A new test can detect signs of prostate cancer using urine samples collected at home, according to a study which could predict whether patients will require treatment for the disease up to five years earlier than current methods. The researchers, including those from the University of East Anglia (UEA) in the UK, said prostate cancer was one of the most common cancers in men, developing slowly in a man's lifetime with the majority of cases not requiring treatment.
However, they said, doctors struggle to predict which tumours will become aggressive, making it hard to decide on treatment for many patients. The study, published in the journal BioTechniques, noted that the 'PUR' test -- Prostate Urine Risk -- could be performed on samples collected at home, so men don't have to come into the clinic to provide a urine sample - or have to undergo a rectal examination.
"The most commonly used tests for prostate cancer include blood tests, a physical examination known as a digital rectal examination (DRE), an MRI scan or a biopsy," said Jeremy Clark, lead researcher of the study from UEA. "We developed the PUR test, which looks at gene expression in urine samples and provides vital information about whether a cancer is aggressive or 'low risk'," Clark added.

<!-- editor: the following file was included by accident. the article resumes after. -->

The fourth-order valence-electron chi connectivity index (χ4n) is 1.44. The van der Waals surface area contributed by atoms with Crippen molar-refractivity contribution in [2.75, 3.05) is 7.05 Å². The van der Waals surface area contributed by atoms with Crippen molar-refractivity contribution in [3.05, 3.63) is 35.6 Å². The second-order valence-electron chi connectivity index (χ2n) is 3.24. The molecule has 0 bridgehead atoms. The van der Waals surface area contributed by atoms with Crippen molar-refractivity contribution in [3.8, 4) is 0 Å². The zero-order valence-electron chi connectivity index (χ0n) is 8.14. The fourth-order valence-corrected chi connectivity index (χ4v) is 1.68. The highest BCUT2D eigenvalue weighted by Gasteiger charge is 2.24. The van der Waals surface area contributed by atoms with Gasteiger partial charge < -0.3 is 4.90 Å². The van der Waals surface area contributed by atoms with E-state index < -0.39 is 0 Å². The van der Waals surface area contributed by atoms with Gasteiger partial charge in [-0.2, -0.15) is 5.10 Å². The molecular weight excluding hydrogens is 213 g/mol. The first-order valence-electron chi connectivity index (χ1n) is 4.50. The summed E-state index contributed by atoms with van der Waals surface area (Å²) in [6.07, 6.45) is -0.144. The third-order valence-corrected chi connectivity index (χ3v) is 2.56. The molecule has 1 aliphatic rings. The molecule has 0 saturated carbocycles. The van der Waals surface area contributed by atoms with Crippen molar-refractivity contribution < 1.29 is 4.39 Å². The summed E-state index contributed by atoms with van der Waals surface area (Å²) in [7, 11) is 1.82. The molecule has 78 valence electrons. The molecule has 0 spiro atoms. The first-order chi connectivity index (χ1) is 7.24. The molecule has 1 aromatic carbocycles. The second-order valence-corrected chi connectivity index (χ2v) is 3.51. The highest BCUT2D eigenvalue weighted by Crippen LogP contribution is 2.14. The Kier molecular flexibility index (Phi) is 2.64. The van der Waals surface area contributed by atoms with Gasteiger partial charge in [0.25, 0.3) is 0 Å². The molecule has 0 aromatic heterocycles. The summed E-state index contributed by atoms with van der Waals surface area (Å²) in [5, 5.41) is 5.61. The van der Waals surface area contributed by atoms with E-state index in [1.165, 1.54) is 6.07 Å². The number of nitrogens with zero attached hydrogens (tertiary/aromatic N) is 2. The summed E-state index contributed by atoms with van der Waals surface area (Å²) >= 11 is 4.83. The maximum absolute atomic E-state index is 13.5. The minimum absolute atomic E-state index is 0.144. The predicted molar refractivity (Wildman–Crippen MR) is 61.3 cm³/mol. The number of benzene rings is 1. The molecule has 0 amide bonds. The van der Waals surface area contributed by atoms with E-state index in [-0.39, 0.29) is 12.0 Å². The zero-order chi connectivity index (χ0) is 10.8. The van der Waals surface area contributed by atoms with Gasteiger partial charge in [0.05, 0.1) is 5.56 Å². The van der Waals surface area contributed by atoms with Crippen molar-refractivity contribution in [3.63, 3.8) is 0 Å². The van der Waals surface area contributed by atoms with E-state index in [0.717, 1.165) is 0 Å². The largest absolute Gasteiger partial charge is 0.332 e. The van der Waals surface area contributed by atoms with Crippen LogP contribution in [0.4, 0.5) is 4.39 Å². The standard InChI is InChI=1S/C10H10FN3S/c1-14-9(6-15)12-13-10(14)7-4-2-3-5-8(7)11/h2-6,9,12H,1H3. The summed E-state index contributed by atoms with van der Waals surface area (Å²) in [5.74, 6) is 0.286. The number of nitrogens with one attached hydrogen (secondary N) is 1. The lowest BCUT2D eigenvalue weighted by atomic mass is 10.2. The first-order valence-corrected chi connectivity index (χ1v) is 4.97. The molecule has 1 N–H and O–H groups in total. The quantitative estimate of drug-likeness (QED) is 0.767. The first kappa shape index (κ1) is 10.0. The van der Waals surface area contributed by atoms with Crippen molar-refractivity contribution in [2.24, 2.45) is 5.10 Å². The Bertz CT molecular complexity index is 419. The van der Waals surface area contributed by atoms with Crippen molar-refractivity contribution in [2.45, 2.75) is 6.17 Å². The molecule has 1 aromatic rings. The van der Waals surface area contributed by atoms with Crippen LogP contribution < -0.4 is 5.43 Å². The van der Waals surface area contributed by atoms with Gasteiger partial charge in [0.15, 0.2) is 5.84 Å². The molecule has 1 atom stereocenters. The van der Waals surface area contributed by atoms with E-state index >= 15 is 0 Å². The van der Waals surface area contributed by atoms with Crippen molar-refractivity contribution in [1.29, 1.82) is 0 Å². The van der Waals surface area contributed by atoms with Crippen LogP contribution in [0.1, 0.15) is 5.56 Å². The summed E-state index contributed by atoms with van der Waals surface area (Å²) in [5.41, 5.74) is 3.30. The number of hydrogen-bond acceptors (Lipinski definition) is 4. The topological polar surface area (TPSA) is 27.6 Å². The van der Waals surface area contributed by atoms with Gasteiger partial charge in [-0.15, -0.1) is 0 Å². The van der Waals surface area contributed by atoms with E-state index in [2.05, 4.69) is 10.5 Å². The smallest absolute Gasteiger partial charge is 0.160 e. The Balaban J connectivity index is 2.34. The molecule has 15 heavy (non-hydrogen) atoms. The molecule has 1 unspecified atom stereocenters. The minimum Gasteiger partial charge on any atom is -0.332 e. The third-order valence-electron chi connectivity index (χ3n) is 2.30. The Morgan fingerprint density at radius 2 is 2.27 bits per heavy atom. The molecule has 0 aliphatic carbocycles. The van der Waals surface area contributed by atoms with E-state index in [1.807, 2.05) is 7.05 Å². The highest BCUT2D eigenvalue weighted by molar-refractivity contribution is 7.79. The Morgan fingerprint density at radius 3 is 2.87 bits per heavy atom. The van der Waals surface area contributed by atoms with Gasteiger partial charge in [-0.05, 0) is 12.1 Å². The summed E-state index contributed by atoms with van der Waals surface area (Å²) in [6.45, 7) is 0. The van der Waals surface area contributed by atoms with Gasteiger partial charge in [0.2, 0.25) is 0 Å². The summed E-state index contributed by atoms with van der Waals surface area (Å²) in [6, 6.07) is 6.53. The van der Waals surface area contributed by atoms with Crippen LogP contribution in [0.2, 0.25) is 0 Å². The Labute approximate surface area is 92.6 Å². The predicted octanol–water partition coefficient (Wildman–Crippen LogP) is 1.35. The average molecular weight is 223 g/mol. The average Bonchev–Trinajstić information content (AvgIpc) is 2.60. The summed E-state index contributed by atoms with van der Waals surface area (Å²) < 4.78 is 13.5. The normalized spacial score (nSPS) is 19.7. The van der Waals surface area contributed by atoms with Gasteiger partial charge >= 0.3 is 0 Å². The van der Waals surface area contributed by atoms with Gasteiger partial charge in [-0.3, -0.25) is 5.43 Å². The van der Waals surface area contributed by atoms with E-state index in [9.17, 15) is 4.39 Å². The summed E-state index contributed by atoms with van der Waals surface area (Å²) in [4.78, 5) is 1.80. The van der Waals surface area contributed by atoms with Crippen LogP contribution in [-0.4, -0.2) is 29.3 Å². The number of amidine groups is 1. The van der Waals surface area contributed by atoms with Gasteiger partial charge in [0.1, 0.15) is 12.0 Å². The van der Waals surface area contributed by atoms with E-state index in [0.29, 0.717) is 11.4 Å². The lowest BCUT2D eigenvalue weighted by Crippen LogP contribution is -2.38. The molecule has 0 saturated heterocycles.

The researchers provided 14 participants with an At Home Collection Kit and instructions, and compared the results of their home urine samples, taken first thing in the morning, with samples collected after a digital rectal examination. They found that the urine samples taken at home showed the biomarkers for prostate cancer much more clearly than after a rectal examination.
The at home test was also preferable among the participants, the researchers said. "Using our At Home test could in future revolutionise how those on 'active surveillance' are monitored for disease progression, with men only having to visit the clinic for a positive urine result. This is in contrast to the current situation where men are recalled to the clinic every six to 12 months for painful and expensive biopsies," Clark explained.
The researchers said following a diagnosis, patients usually go on to an active surveillance programme that involves repeated biopsies and quite intrusive MRI scans. "When we do diagnose prostate cancer, the urine test has the potential to differentiate those who need to have treatment from those who do not need treatment, which would be invaluable," said study co-author Robert Mills from Norfolk and Norwich University Hospital in the UK.